The fractures that generate earthquakes mainly occur in the shallow crustal layer, between 0 and 20-30 km of depth. At these depths the crust behaves as a «brittle» material, e.g. it breaks when subjected to physical stresses overcoming the ultimate material strenght.
The interior of the Earth
The knowledge about the inner Earth’s structure before 1900 was poor, based on direct observations and measurements at its surface. The figure shows a simplified Earth model obtained by calculations of the Earth moment of inertia and rotation speed.
In mid-thirties of the past century, our knowledge of the Earth interior significantly improved thanks to the contribution of global seismology observations. The data of travel times and paths of seismic waves, acquired at the Earth surface, generated by earthquakes and propagating through the planet allowed the reconstruction of a reliable, one-dimensional model of the inner Earth structure. This describes the variation of elastic properties, in terms of P and S wave velocities and density, as a function of the Earth’s radius.
The interior of the Earth 2
Using millions of arrival time data, powerful computers and sophisticated modelling techniques (e.g. seismic tomography), the first high resolution, three-dimensional images of the Earth are obtained around mid-eighties. Seismic tomography is an image reconstruction method which uses the arrival times of seismic waves travelling through the planet, to locate and define the geometry of regions where seismic velocities are higher or lower than a reference value.
The method is comparable to that of the CT scan that uses X-ray intensities to image the interior of the human body. The tomographic images of seismic velocity anomalies therefore represent the variation of elastic properties within the Earth.
The Earth is far from being a homogeneous body but has progressively differentiated into a metallic core (radius of about 3500 km) and a more rocky mantle (about 2900 km thick). Starting from the surface, we find the less dense rocks ejected from the mantle at mid-ocean ridges known as the crust, which varies in thickness from about 5km to about 60 km. The larger crustal thicknesses are related to more ancient and rigid continental plates.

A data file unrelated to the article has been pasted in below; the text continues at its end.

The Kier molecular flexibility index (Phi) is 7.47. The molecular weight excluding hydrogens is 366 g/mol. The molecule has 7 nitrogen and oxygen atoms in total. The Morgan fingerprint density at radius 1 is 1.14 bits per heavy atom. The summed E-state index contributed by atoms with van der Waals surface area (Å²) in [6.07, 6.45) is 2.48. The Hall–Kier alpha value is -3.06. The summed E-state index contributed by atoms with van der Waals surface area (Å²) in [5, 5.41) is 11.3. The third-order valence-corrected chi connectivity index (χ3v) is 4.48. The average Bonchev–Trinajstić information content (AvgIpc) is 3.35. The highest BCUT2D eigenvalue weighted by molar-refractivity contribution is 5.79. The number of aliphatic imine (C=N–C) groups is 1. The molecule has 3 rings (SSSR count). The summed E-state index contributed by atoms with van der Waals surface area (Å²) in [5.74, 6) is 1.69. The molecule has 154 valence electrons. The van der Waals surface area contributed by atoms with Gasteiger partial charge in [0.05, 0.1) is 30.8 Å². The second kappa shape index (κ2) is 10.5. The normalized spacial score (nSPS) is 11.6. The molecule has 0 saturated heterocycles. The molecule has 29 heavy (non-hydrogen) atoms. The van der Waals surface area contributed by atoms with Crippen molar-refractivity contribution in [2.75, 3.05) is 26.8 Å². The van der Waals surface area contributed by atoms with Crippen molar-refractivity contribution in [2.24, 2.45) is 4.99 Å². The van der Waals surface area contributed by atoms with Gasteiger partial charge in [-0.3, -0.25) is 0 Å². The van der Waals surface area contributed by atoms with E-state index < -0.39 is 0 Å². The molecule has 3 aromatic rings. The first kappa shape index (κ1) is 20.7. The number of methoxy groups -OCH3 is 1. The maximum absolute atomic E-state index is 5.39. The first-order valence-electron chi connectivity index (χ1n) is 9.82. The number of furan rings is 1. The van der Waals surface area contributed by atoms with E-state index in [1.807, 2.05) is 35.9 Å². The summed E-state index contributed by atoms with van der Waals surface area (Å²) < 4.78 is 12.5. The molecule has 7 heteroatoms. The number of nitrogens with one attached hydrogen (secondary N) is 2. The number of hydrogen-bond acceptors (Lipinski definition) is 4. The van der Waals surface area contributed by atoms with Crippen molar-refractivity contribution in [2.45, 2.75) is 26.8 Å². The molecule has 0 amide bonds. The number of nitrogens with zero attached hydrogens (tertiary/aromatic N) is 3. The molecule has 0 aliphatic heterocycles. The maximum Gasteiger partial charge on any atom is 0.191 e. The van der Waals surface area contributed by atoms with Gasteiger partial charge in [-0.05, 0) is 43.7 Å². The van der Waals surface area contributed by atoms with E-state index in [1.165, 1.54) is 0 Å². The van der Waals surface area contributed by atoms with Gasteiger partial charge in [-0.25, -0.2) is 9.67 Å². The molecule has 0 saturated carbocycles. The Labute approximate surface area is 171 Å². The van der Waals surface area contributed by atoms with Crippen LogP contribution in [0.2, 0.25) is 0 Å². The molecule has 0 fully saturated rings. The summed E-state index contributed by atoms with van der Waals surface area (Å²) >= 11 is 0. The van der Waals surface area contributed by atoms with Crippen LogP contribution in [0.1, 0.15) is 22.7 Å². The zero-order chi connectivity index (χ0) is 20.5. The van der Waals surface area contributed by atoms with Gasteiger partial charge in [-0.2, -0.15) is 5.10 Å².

The radial elastic Earth model shows a continuous increase of P and S seismic velocities and density in the crust and mantle. The '660 km' discontinuity is a phase change, and possibly a compositional change, in the silicate mantle. At about 2900 km depth, a sharp increase of P-velocity and density, but a vanishing S wave velocity occur, which reveals the presence of a fluid materials (outer core). In 1970-1975, first proofs of the solidity of the inner core (radius of about 1220 km) were derived, from the measure of frequencies associated with the free Earth oscillations triggered the great 1964 M 9.2 Alaska earthquake.
The figures show an example of three-dimensional tomographic images of the Earth interior, at depths corresponding to the upper and lower mantle. The images show the distribution of P-wave velocity pertubations (measured in percent relative to the reference model) at the depths of 200 km and 1325 km. The model has been elaborated based on P-wave arrival times recorded at the global, worldwide seismic network.
As we go deeper into the Earth the image resolution decreases. This effect is clearly visible as the appearance of large, uniform colored pixels in the 1325 km depth image. The resolution of seismic tomography images depends on the azimuthal coverage and sampling of seismic rays, whose number sharply rarefies as P-waves travel through the deep Earth.
The first direct evidence of the subduction zones, originally predicted by Plate Tectonics Theory, comes from the depth location of earthquakes and the seismic velocity images of the Earth interior inferred by seismic tomography. The massive scale of the subducting plates and of the related deformation can cause enormous earthquakes, such as the magnitude 9.5 in Chile in 1960, the magnitude 9.2 in Alaska in 1964 and the magnitude 9.0 in Japan in 2011.
Simulation of time evolution of the mantle thermal structure